Affidavit – a written statement of facts, confirmed by the oath or affirmation of the party making it and made before a person having the authority to administer the oath or affirmation. (p. 176)

Arrest – to take into custody a person suspected of criminal activity. (p. 189)

Arrest warrant – a written order, based on probable cause and issued by a judge or magistrate, commanding that the person named on the warrant be arrested by the police. (p. 190)

Coercion – the use of physical force or mental intimidation to compel a person to do something – such as confess to committing a crime – against her or his will. (p. 192)

Consent searches – searches by police that are made after the subject of the search has agreed to the action. In these situations, consent, if given of free will, validates a warrantless search. (p. 178)

Custodial interrogation – the questioning of a suspect who has been taken into custody. In this situation, the suspect must be read his or her Miranda rights before interrogation can begin. (p. 193)

Custody – the forceful detention of a person ,or the perception that a person is not free to leave the immediate vicinity. (p. 193)

Electronic surveillance – the use of electronic equipment by law enforcement agents to record private conversations or observe conduct that is meant to be private. (p. 182)

Exclusionary rule – a rule under which any evidence that is obtained in violation of the accused individual’s rights as well as any evidence derived from illegally obtained evidence, will not be admissible in criminal court. (p. 173)

Exigent circumstances – situations that require extralegal or exceptional actions by the police. (p. 190)

Frisk – a pat-down or minimal search by police to discover weapons. (p. 187)

Fruit of the poisoned tree doctrine – evidence that is acquired through the use of illegally obtained evidence and is therefore inadmissible in court. (p. 173)

“Good faith” exception – the legal principle, that evidence obtained with the use of a technically invalid search warrant is admissible during trial if the police acted in good faith when they sought the warrant from a judge. (p. 174)

“Inevitable discovery” exception – the legal principle that illegally obtained evidence can be admitted in court if police using lawful means would have “inevitably” discovered it. (p. 174)

Interrogation – the direct questioning of a suspect to gather evidence of criminal activity and try to gain a confession. (p. 179)

Miranda rights – the constitutional rights of accused persons taken into custody by law enforcement officials, such as the right to remain silent and the right to counsel. (p. 179)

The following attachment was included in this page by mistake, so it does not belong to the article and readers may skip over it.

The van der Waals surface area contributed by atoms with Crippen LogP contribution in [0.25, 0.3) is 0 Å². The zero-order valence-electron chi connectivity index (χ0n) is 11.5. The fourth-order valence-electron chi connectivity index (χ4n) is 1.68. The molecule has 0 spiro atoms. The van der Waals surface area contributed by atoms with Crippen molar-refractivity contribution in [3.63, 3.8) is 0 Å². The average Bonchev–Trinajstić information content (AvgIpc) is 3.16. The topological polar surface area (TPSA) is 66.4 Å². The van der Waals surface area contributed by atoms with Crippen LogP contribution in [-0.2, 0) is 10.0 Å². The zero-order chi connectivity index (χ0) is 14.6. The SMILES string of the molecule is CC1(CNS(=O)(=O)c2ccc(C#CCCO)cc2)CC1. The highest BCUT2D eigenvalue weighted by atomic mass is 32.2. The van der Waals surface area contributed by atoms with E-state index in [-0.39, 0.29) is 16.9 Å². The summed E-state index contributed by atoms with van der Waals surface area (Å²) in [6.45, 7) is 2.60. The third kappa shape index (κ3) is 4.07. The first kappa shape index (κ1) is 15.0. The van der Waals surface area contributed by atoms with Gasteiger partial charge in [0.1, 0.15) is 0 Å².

Plain view doctrine – the legal principle that objects in plain view of a law enforcement agent who has the right to be in a position to have that view may be seized without a warrant and introduced as evidence. (p. 182)

Probable cause – reasonable grounds to believe the existence of facts warranting certain actions such as the search or arrest of a person. (p. 171)

Racial profiling – the practice of targeting people for police action based solely on their race, ethnicity, or national origin. (p. 187)

Search – the process by which police examine a person or property to find evidence that will be used to prove guilt in a criminal trial. (p. 175)

Searches and seizures – the legal term, as found in the Fourth Amendment to the U.S. Constitution, that generally refers to the searching for and the confiscating of evidence by law enforcement agents. (p. 171)

Searches incidental to arrests – searches, for weapons and evidence that are conducted on persons who have just been arrested. (p. 178)

Search warrants – a written order based on probable cause and issued by a judge or magistrate, commanding that police officers or criminal investigators search a specific person, place, or property to obtain evidence. (p. 176)

Seizure – the forcible taking of a person or property in response to a violation of the law. (p. 177)

Stop – a brief detention of a person by law enforcement agents for questioning. (p. 186)

Warrantless arrest – an arrest made without first seeking warrant for the action. (p. 191)


1. Imagine the police send a drone over your property and discover drugs stacked in front of your house, which are not visible otherwise. Following, the police arrest you and use the evidence from the drone pictures. Discuss whether the evidence is admissible. In your discussion you should include a discussion of the exclusionary rule. What is the reasoning behind this particular rule? What exceptions exist and why does the court grant these exceptions? Would these exceptions apply in this case? (LO 2)

2. Consider situations where the “plain view” doctrine exception to the warrant requirement might or might not apply. For example, would law enforcement need a warrant to send a drone to take pictures of a suspected drug dealer’s back yard? Can the government utilize vision enhancement equipment that helps them see better, such as flashlights and binoculars, and still fall within the “plain view” doctrine? Can a police officer, who initially could not smell marijuana in a suitcase, squeeze air from the suitcase (and then smell marijuana) without implicating the safeguards of the 4th Amendment, or would the situation still fall within the “plain view” exception to the warrant requirement? (LO 4)

3. Research the racial profiling policies of New York and the decision made by Judge Scheindlin at Following, research the reactions to the court ruling. Prepare a class presentation about racial profiling policies, the decision of judge Scheindlin, and the reactions to her decision. (LO 5)

4. Imagine that the police want to make an arrest of a person who is suspected of dealing drugs. Research the requirements that the police officers must fulfill. Describe what they need to do to make a lawful arrest. (LO 6)

5. Write a paper regarding the concepts of coercion and inherent coercion in relation to interrogation. What is the difference between coercion and inherent coercion? Is the process of being interrogated by police intimidating enough that most citizens require the protections afforded by Miranda? On the other hand, has popular culture become so familiar with the Miranda warning and its content that it is no longer necessary to read it prior to police questioning? (LO 7)